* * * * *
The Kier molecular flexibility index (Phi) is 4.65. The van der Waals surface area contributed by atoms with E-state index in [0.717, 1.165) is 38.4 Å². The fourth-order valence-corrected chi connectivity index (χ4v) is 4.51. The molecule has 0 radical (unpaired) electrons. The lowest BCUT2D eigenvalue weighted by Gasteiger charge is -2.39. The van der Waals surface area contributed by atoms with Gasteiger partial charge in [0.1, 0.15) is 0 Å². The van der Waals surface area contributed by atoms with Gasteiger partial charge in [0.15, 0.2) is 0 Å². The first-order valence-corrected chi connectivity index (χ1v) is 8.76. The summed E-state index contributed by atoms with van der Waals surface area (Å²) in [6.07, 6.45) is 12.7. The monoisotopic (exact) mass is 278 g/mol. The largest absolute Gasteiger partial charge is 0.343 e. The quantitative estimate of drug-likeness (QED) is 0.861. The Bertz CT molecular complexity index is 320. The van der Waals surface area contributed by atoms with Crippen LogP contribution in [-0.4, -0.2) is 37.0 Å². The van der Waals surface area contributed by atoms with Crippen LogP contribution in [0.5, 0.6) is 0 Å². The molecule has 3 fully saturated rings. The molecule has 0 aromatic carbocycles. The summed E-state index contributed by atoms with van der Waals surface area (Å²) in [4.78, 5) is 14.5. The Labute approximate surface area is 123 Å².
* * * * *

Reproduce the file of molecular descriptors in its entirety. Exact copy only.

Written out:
The Kier molecular flexibility index (Phi) is 4.65. The van der Waals surface area contributed by atoms with E-state index in [0.717, 1.165) is 38.4 Å². The fourth-order valence-corrected chi connectivity index (χ4v) is 4.51. The molecule has 0 radical (unpaired) electrons. The lowest BCUT2D eigenvalue weighted by Gasteiger charge is -2.39. The van der Waals surface area contributed by atoms with Gasteiger partial charge in [0.1, 0.15) is 0 Å². The van der Waals surface area contributed by atoms with Gasteiger partial charge in [0.15, 0.2) is 0 Å². The first-order valence-corrected chi connectivity index (χ1v) is 8.76. The summed E-state index contributed by atoms with van der Waals surface area (Å²) in [6.07, 6.45) is 12.7. The monoisotopic (exact) mass is 278 g/mol. The largest absolute Gasteiger partial charge is 0.343 e. The quantitative estimate of drug-likeness (QED) is 0.861. The Bertz CT molecular complexity index is 320. The van der Waals surface area contributed by atoms with Crippen LogP contribution in [-0.4, -0.2) is 37.0 Å². The van der Waals surface area contributed by atoms with Crippen LogP contribution in [0.5, 0.6) is 0 Å². The molecule has 3 fully saturated rings. The molecule has 0 aromatic carbocycles. The summed E-state index contributed by atoms with van der Waals surface area (Å²) in [4.78, 5) is 14.5. The Labute approximate surface area is 123 Å².